Some 23 family members and friends began arriving a few days before the wedding; they all rented cabins at The Redwoods in Yosemite, inside the park. “We had several nights of meals all together where we served dinner in one of the larger cabins after a day of exploring,” says Morgan. The couple had welcome bags delivered to their guests, with matching blue long-sleeve wedding T-shirts, casually answering the question of what to wear to the mountaintop nuptials.
Just as the setting wasn’t traditional, the wedding wouldn’t be at a customary hour, either, but instead at sunrise — 5:30 a.m. Considering the hourlong drive to Glacier Point from the cabin, Morgan woke up at 3:15 a.m. to slip into the cap-sleeve lace overlay gown by Watters that she’d bought back home in Texas, paired with a fingertip-length veil. She relied on friends and family for help with her makeup and hair, which they swept into an elegant chignon. The bride, together with her cousin Anna, arranged the bouquet ahead of time, with white roses, hydrangea and baby’s breath from Trader Joe’s.
On a glorious if chilly morning, Morgan’s uncle officiated the couple’s ceremony as the sun rose, illuminating the mountainous backdrop. Following the wedding, the group enjoyed a family-style breakfast and then had plenty of free time to soak in the park’s natural beauty.
That afternoon, back at The Redwoods’ indoor-outdoor event center, the reception included their first dance (to Ed Sheeran’s “Perfect”), champagne toasts, and make-your-own burrito bowls with tri-tip steak, smoked chicken and grilled veggies. The wedding cake, with layers of French vanilla cake filled with citrus cream and lemon curd, made for a sweet finishing touch.
The celebration continued as destination wedding photography duo Colby & Jess led the couple and their guests on a 3-mile sunset hike in the snow to Taft Point. The trek offered views of El Capitan and waterfalls created by melting snow — and it also made for some of the wedding’s most dramatic shots of Morgan and Sean on a stone cliff, 3,500 feet above the valley floor. “It was crazy looking down,” Morgan says. “They did an amazing job.” — Megan Hemmelgarn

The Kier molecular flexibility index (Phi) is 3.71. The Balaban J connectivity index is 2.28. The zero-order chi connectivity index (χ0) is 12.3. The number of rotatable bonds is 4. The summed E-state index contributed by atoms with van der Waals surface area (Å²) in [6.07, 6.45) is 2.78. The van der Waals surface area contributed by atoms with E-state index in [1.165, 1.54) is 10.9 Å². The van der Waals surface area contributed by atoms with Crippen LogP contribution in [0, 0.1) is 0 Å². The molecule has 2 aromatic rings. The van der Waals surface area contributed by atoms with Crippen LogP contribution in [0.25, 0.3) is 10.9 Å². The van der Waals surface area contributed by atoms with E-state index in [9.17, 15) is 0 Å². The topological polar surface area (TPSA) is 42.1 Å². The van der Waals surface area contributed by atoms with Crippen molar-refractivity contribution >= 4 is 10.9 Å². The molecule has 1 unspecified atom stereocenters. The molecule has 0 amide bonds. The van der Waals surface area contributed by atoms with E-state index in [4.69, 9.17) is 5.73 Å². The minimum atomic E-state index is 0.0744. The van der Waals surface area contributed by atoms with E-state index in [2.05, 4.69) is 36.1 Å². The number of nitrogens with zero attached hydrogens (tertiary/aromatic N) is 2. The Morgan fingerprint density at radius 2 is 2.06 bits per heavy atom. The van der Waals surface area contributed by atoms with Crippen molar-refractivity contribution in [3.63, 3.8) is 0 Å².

BROOKE NEW and ROBBY REEB
Married June 15, 2019
From a jubilant proposal at the 18th hole to driving home from the reception in a neon-lit golf cart, Brooke New and Robby Reeb have always made room in their romance for fun, family and friends.
Three years after the University of Texas alums began dating, Robby surprised Brooke by dropping to one knee as she made her final putt of the round. The accomplished golfer says she was so focused on her game that she didn’t immediately notice the custom flagstick that read “Brooke, will you?”
“Right after I said yes, I heard a roar of screams,” she remembers. “I look up at the balcony of the clubhouse and there are all of my family and friends. To this day, I don’t know how he pulled it off without my knowing.”
The engagement party that followed would be the prelude to a year of planning.
“I’ve dreamt of picking out a wedding dress since I was a really little girl, but I’d never tried on dresses until I went during the summer we got engaged,” says Brooke. In one day, she donned 100 gowns in Dallas, shopping everywhere from Warren Barrón Bridal to Carolina Herrera. On a trip home to Houston months later, she chose a Mira Zwillinger gown the company flew in for her to see.
“It was strapless so I added an illusion neckline with delicate floral details,” she says, noting that her mother particularly loved the extensive pearl detailing, which is Brooke’s birthstone. “It was ethereal and beautiful, and I felt like a princess in what was a truly custom gown.”
On her wedding day, she and her dozen attendants gathered at the Fort Worth home she now shares with her groom. Its location was convenient, not far from Saint Patrick Cathedral, where they would marry, and River Crest Country Club, where they would celebrate.
Following the flower-festooned evening ceremony, the 325 guests decamped to the country club. Robby and Brooke’s private dinner downstairs quickly morphed into a first-dance rehearsal.
“Starting in January, we’d taken dance lessons once or twice a week, which ended up one of the most fun parts of the entire wedding planning,” Brooke says. The couple kept their endeavor under wraps in order to surprise guests with a number that their instructor, Erin Jane at Dance
With Me, choreographed just for them.
“Since Robby had never seen me in my dress, we’d never practiced in my dress and both of our nerves were racing,” Brooke says. “But the dance was such a highlight of the evening and definitely kick-started the reception. People still talk about it.”
Other highlights included the groom’s cake, a masterful likeness of Bevo XIV that honored Robby’s undergraduate tenure as president of the Silver Spurs, the student group charged with the care of UT’s beloved mascot.
Twin neon-lit bars, “Brooke’s Bourbon Bar” and “Robby’s Ranch Waters” lured guests out on the balconies. Each bar was stocked with customized napkins and cups; Robby’s mother commissioned custom sets of cornhole games, too.
“Robby and I have been to, and a part of, so many weddings,” says Brooke. “For ours, the focus was celebrating our love in a way that our guests would never forget.” — Lisa Martin